Using CleanBottle to Illustrate Strategic Communication

A lot of people and organizations have trouble grasping the basic principles of Strategic Communications and Marketing. I recently ran across a real life marketing phenomenon that goes a long way to graphically explaining the concepts.

CleanBottle is a plastic water bottle for bicyclists, runners, hikers and others that solves a gross problem with ordinary water bottles. Unless you are absolutely scrupulous about scrubbing the damn things out, even to the extent of adding bleach to the washing water, you will get mold (mould) growing in them. Drinking from a bottle containing microscopic fungal filaments which may be producing mycotoxins is unappetizing to a huge degree. And if your bottles are dark plastic then the little beasties can breed entire civilizations before you realize it.

What the people at CleanBottle did was to invent a water bottle that unscrews from both ends so it can be cleaned easily and quickly. It’s the kind of idea that makes you want to slap your forehead and say, “Why didn’t I think of that!”

cleanbottle

Image from www.cleanbottle.com

But they did think of it and they proceeded to plan how to sell it very well indeed.

I see many examples in business, government, and the non-profit sector, of communication planning and marketing going horribly wrong. In fact what I see most often is communication planning being done backwards, if not upside down.

Not long ago I consulted very briefly with a group that was to represent multi-billion dollar corporations that were suffering from the effects of a very poor public image. The companies had a good case and they weren’t all bad. But the group they set up to get their point of view out was a horror.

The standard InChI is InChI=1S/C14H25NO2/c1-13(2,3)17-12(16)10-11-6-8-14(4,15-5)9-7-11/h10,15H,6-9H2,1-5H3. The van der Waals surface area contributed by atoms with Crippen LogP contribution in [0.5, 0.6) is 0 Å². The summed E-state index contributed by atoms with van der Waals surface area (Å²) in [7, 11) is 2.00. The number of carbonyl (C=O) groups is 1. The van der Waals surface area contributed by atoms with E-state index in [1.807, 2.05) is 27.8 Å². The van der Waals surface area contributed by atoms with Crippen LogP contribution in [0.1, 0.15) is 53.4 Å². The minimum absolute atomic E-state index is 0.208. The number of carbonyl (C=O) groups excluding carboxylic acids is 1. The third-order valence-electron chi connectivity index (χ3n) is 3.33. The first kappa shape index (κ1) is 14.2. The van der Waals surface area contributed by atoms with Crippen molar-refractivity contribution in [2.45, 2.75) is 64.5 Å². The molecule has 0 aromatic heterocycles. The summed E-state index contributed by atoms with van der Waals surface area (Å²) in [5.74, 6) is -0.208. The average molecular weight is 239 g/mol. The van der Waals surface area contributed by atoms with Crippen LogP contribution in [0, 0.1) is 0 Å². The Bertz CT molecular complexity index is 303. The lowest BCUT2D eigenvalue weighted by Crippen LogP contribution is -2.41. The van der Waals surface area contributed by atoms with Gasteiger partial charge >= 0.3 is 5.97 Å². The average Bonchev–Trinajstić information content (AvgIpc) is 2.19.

The association of companies was a long way into its work before I showed up. And what I found was appalling.

The group had designed and drafted brochures, set up a website, devised a logo, and formed an internal bureaucracy.

What was not there was even the slightest sense of what the group was trying to say, who its target audience was, and no coherent toolbox of communication techniques and especially none that reflected the reality of communication in our social media universe.

The highlights of their technique section called for full page newspaper advertisements and opinion editorials in newspapers. Both are techniques that are so outdated and ineffectual that I thought somebody was playing a joke.

The basics of a Strategic Communications Plan, or a Marketing Plan for that matter, are clear and simple . . .

  1. What are you going to say?
  2. To whom are you going to say it?
  3. How are you going to say it?
  4. How do you know you’ve said it?

Far too many people start with #3; the posters, websites, magazines, advertisements, etc.

That’s a bit like going to a building supplies store and buying a bunch of Italian marble tiles, a table saw, a welding outfit, some oak and and ocean of paint, then deciding that you will be building a picnic table with it all.

This sort of backward thinking makes me a lot of money because I get called in to sort out the resulting mess but it is insanely inefficient and unbelievably expensive.

Now let’s take a look at what the people at CleanBottle.com have been doing – and rather brilliantly too.

Point #1 was taken care off with the invention and production of the bottle.

Point #2 was interesting. I’ve said that the bottle is for cyclists, hikers, runners, etc but the company makes no such widespread claims. It decided to focus strictly on cyclists. None of its promotional material makes any mention of any other user groups. There is a mention of other types of users in one of the very earliest blog entries but I can’t see any other mentions.